National Oceanic & Atmospheric Administration Says May 2020 Ties Warmest on Record

A map of the world noting some of the most significant weather and climate events that occurred during May 2020. For more details, see the bullets below in this story and at

After registering unusually high temperatures across the globe, May 2020 tied with 2016 as the world’s warmest May on record, according to scientists at NOAA’s National Centers for Environmental Information.

The heat wasn’t just limited to May. The three-month season (March through May) and the year to date (January through May) ranked second-warmest in the 141-year global record.

Here’s a closer look into NOAA’s latest monthly global climate report:

Climate by the numbers

May 2020

The average global temperature in May was 1.71 degrees F (0.95 of a degree C) above the 20th-century average, tying with May 2016 as the hottest May on record. For the Northern Hemisphere, it was the hottest May recorded, with a temperature of 2.14 degrees F above average.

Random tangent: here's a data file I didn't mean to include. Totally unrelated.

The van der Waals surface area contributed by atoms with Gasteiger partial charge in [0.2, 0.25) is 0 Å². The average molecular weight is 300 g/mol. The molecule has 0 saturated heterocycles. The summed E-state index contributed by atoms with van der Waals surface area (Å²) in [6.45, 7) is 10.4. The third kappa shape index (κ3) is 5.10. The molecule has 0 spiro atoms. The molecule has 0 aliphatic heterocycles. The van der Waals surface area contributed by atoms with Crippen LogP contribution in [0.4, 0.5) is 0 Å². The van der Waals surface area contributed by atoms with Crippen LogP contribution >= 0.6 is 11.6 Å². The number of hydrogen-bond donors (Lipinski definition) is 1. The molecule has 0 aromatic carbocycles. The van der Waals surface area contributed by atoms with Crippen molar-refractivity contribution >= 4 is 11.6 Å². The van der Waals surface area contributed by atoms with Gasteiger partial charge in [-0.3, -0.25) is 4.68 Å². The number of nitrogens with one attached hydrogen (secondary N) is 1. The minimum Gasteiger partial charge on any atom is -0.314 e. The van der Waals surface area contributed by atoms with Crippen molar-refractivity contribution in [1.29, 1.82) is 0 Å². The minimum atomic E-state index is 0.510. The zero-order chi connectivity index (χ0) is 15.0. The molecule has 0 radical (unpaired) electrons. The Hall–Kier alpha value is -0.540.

March through May 2020 | Season

The average global temperature for the season spanning March through May was 1.91 degrees F above average, making it the 2nd hottest such period on record behind 2016. The Northern Hemisphere had its 2nd-warmest spring, and the Southern Hemisphere had its 3rd-warmest autumn on record. 

Year to date | January through May

The period from January through May (YTD) was also the 2nd hottest on record after 2016, with a global temperature of 1.98 degrees F above the 20th-century average of 55.5 degrees F.

South America, Europe, Asia and the Gulf of Mexico region had their warmest YTD on record. 

More notable climate stats and facts

  • Arctic sea ice was low, again: The May average Arctic sea ice coverage was the fourth smallest in the 42-year record, 7.0% below the 1981–2010 average, according to analysis by the National Snow and Ice Data Center.
  • Some places chilled out a bit: Cooler-than-average temperatures were seen during May across much of Canada, the eastern contiguous United States, eastern Europe and Australia, where temperatures ran at least 1.8 degrees F below average.

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